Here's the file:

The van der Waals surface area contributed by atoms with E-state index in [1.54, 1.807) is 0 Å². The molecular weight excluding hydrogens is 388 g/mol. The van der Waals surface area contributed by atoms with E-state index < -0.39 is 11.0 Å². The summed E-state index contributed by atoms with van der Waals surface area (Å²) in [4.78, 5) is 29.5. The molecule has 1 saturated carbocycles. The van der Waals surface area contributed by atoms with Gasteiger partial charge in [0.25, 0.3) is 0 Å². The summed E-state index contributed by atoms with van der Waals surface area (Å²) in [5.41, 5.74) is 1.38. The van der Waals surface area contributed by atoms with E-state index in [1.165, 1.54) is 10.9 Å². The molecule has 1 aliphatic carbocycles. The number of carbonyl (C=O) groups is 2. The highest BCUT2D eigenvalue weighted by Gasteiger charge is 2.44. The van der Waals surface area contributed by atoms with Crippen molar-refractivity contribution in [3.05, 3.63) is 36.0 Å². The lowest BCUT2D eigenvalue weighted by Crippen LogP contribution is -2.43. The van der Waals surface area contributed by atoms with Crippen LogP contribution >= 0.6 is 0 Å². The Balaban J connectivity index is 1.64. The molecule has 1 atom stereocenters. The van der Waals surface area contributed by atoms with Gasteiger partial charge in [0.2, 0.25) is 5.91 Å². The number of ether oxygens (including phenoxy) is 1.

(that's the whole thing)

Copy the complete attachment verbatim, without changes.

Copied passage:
The van der Waals surface area contributed by atoms with E-state index in [1.54, 1.807) is 0 Å². The molecular weight excluding hydrogens is 388 g/mol. The van der Waals surface area contributed by atoms with E-state index < -0.39 is 11.0 Å². The summed E-state index contributed by atoms with van der Waals surface area (Å²) in [4.78, 5) is 29.5. The molecule has 1 saturated carbocycles. The van der Waals surface area contributed by atoms with Gasteiger partial charge in [0.25, 0.3) is 0 Å². The summed E-state index contributed by atoms with van der Waals surface area (Å²) in [5.41, 5.74) is 1.38. The van der Waals surface area contributed by atoms with E-state index in [1.165, 1.54) is 10.9 Å². The molecule has 1 aliphatic carbocycles. The number of carbonyl (C=O) groups is 2. The highest BCUT2D eigenvalue weighted by Gasteiger charge is 2.44. The van der Waals surface area contributed by atoms with Crippen molar-refractivity contribution in [3.05, 3.63) is 36.0 Å². The lowest BCUT2D eigenvalue weighted by Crippen LogP contribution is -2.43. The van der Waals surface area contributed by atoms with Crippen LogP contribution >= 0.6 is 0 Å². The Balaban J connectivity index is 1.64. The molecule has 1 atom stereocenters. The van der Waals surface area contributed by atoms with Gasteiger partial charge in [0.2, 0.25) is 5.91 Å². The number of ether oxygens (including phenoxy) is 1.